*. The historical biopic is Oscar-bait. These movies aren’t usually expected to make money, and Judas and the Black Messiah didn’t ($7 million box office on a $26 million budget). But the august Academy threw a curveball this time, bizarrely nominating co-stars Daniel Kaluuya and Lakeith Stanfield for Best Supporting Actor. I wonder what was up with that. On the face of it, it makes no sense.
*. Another problem with biopics, and one that compounds with the Oscar-bait issue, is the tendency for them to go the way of hagiography. The test case here is a movie like Gandhi, but most historical biopics present their main characters as saints in some way, either literally (Becket, A Man for All Seasons) or in the secular form (Silkwood, Schindler’s List). After all, why make a movie about a bad guy? Unless, of course, he’s a serial killer.
*. This is again the issue here. Black Panther leader Fred Hampton (Kaluuya) is called the Black messiah ironically by J. Edgar Hoover (Martin Sheen), but as the interviews included with the DVD suggest, many of the people involved with the project saw him as a Jesus figure — if not the literal messiah then at least a community leader who is martyred for the cause.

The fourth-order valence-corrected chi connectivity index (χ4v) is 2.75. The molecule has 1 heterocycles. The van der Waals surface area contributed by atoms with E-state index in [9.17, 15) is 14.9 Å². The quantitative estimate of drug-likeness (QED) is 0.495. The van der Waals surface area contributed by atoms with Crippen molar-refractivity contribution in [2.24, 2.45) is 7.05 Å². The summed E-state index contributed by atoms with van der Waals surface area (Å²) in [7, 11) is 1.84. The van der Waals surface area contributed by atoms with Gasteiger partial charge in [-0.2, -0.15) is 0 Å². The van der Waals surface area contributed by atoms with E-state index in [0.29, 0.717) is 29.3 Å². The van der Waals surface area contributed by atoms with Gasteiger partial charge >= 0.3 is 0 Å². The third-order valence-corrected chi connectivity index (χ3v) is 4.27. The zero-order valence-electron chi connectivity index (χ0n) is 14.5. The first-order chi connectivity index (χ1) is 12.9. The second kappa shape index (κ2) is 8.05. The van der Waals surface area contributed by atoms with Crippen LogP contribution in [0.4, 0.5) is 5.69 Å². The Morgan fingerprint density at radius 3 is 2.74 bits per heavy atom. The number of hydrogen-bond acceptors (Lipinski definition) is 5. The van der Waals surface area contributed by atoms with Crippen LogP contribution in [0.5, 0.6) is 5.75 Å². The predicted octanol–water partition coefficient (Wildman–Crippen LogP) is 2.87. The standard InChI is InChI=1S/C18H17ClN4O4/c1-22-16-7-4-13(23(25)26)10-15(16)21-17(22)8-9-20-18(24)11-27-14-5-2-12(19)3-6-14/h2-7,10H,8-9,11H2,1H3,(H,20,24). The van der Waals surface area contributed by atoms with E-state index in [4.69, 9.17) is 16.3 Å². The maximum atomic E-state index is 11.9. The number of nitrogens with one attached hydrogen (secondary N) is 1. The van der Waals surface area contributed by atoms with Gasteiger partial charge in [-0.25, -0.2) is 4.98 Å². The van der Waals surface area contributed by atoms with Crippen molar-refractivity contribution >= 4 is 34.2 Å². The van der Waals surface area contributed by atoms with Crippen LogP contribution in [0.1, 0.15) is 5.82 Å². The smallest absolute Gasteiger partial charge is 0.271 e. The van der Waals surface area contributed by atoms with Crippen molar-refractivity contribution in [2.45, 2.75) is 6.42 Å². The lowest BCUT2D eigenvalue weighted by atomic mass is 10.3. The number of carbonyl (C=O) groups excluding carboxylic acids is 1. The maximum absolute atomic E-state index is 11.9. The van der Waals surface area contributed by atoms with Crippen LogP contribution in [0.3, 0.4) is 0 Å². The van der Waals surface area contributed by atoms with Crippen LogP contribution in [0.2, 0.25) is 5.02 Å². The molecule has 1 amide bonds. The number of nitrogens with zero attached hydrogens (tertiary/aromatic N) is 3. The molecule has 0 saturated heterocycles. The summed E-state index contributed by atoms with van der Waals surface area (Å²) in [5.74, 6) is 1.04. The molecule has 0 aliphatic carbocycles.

*. All of which may be true, but I found the saintly Hampton flat and dull. If we’re going to spend this much time with someone it would help if he were a little more well-rounded. I’m not sure any shade is thrown on Hampton here at all. Even assuming he was this good a man, was he not complex as well?
*. This should have left the door wide open for Lakeith Stanfield to steal the show as the conflicted informant Bill O’Neal, but his character never comes to life either. I should say that I don’t blame the actors in either case. It’s just that writer-director Shaka King doesn’t give them much to play with.
*. The results didn’t seem a bit more interesting than the biopics of yore, and I don’t think it’s a movie that’s likely to last a any longer. One test for movies like this is if you find yourself wishing you were watching a documentary or reading a book on the subject. My mind was heading in this direction after the first half hour, and I later did search out more information on Hampton. I can credit Judas and the Black Messiah for that much, even though it’s a bit of a back-handed compliment for a movie that clearly had higher ambitions.